Black Sheep (Flight of the Javelin Book 1) by Rachel Aukes

Captain Throttle and her crew must get their colony ship to its new home in another star system despite the challenges posed by other opportunistic people.


  • Story has an interesting background for state of humanity
  • Has some good action elements and tension throughout entire story, including the end
  • Writing is engaging with a protagonist who has a physical disability, a rarity in science fiction story
  • Interesting mystery behind Javelin, the namesake of the series
  • Has a focus on space pirates


  • Conflict among human colonies can feel tiresome for those who want a science fiction story that goes beyond human politics
  • Plot doesn’t really stand out for science fiction story

Black Sheep Review

Black Sheep by Rachel Aukes is a fun, action-packed science fiction story with a handicapped protagonist fighting opportunistic humans (vultures), spaceships with more firepower, spies, and even space pirates. While the protagonist Throttle has a physical handicap, that doesn’t appear to stop her in space, an environment that makes her handicap more of a strength than a weakness.

It’s not every day that heroes in stories have a handicap. Too often, these disabilities, or weaknesses in the case of superheroes, are more external–Superman’s kryptonite, for instance–rather than something internal. Perhaps only a few superheroes, like Daredevil, have an actual handicap, though that weakness is offset by superpowers.

Throttle doesn’t have the convenience, but her disability actually gives her an advantage in space. Whereas other people rely on their legs, Throttle’s condition means that she’s able to maneuver better in the zero gravity of space. Perhaps the irony isn’t lost on the people she manages to defeat.

The story itself moves along at a fairly fast pace with one action-packed scenario after another. There’s not much time to get to know the supporting characters except for the former pirate Birk, but what readers do get is the sense of loyalty they have to their captain. The writing itself is relatively simple, lending to the faster flow of the story and the flow of the action scenes.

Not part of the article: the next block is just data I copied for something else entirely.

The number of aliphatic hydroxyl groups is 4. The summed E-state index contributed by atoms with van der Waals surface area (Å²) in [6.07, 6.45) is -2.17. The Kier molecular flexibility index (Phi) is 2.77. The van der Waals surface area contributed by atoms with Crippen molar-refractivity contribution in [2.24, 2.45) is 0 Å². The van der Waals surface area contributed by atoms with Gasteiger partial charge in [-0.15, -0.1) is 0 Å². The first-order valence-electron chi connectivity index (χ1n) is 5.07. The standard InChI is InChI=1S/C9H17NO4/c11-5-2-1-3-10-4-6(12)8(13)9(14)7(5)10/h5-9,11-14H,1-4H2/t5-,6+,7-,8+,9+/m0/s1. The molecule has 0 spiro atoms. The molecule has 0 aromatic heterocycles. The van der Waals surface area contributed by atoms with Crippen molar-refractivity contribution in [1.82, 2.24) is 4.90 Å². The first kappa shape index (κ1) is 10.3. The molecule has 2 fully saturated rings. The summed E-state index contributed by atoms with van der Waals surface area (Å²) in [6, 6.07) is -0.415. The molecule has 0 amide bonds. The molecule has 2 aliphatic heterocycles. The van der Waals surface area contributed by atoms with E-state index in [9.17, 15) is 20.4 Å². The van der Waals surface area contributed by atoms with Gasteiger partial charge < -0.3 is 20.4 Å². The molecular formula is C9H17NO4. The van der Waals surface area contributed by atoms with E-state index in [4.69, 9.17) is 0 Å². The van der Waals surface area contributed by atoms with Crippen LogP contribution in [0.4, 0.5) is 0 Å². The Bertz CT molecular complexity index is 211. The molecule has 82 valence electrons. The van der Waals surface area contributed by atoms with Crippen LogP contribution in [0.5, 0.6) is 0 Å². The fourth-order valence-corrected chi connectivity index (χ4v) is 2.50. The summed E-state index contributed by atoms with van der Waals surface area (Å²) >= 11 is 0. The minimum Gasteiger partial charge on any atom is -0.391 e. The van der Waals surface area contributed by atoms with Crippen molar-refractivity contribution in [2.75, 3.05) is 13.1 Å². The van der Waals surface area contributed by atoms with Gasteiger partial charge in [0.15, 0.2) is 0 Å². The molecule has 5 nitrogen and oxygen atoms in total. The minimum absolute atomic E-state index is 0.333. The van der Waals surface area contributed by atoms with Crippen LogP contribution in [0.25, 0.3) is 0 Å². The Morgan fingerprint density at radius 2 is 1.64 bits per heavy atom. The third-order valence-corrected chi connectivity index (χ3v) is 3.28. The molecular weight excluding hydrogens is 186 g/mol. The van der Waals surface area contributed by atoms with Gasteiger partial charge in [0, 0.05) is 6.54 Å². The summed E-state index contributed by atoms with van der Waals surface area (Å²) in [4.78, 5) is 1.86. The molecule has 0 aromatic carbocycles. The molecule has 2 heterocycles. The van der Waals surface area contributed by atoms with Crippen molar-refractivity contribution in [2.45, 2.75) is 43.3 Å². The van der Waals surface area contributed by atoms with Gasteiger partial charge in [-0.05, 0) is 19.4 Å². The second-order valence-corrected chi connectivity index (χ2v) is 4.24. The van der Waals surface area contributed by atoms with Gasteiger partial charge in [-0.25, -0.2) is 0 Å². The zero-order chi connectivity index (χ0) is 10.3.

The universe readers are introduced to in Black Sheep is itself very interesting. Bits of context dispersed throughout the book leave readers wondering about the fate of Sol and Earth, not to mention the Gabriela’s home system, Trappist. Birk’s background provides some clue about the lawlessness and the sense of violence and war that ravaged the colonists of the system.

The prevalence of space pirates in the Trappist system, a crew member who is a former space pirate, and the space pirates running amok all point to a universe that is dangerous. Not too many science fiction stories feature space pirates in such a prominent manner even though the vastness of space makes piracy all that much more lucrative and undetectable.

But the biggest mystery, and my favorite aspect of the story, is the Javelin itself. What, exactly, is it, and where did it come from? Little is revealed about the ship Javelin or its artificial intelligence. What information provided, as well as the brief switch in perspective to the ship’s AI, is contradictory. The result of such a dearth of information leaves readers only wanting to know more.

Black Sheep by Rachel Aukes is a fun science fiction story with almost non-stop action once the story truly begins. And that action goes straight toward the end, promising readers sequels that are just as fun and suspenseful.

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